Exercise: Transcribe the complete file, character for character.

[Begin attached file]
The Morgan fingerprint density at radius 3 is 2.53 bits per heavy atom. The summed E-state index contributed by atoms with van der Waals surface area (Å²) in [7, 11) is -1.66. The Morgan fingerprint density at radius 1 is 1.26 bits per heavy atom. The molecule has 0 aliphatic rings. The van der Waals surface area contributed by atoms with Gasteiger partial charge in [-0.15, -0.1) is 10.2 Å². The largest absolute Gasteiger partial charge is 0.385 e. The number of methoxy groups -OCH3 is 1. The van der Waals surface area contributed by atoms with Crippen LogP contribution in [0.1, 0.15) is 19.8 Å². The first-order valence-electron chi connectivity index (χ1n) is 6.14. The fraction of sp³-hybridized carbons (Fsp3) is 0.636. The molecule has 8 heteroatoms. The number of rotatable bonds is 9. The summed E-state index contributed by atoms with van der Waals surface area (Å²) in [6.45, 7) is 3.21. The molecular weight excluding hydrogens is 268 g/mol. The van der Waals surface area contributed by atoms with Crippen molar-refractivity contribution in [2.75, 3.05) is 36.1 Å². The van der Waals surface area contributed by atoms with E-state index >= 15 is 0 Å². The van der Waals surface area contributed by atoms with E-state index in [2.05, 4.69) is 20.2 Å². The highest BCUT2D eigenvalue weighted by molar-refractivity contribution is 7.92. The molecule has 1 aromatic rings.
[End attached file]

The Morgan fingerprint density at radius 3 is 2.53 bits per heavy atom. The summed E-state index contributed by atoms with van der Waals surface area (Å²) in [7, 11) is -1.66. The Morgan fingerprint density at radius 1 is 1.26 bits per heavy atom. The molecule has 0 aliphatic rings. The van der Waals surface area contributed by atoms with Gasteiger partial charge in [-0.15, -0.1) is 10.2 Å². The largest absolute Gasteiger partial charge is 0.385 e. The number of methoxy groups -OCH3 is 1. The van der Waals surface area contributed by atoms with Crippen LogP contribution in [0.1, 0.15) is 19.8 Å². The first-order valence-electron chi connectivity index (χ1n) is 6.14. The fraction of sp³-hybridized carbons (Fsp3) is 0.636. The molecule has 8 heteroatoms. The number of rotatable bonds is 9. The summed E-state index contributed by atoms with van der Waals surface area (Å²) in [6.45, 7) is 3.21. The molecular weight excluding hydrogens is 268 g/mol. The van der Waals surface area contributed by atoms with Crippen molar-refractivity contribution in [2.75, 3.05) is 36.1 Å². The van der Waals surface area contributed by atoms with E-state index >= 15 is 0 Å². The van der Waals surface area contributed by atoms with E-state index in [2.05, 4.69) is 20.2 Å². The highest BCUT2D eigenvalue weighted by molar-refractivity contribution is 7.92. The molecule has 1 aromatic rings.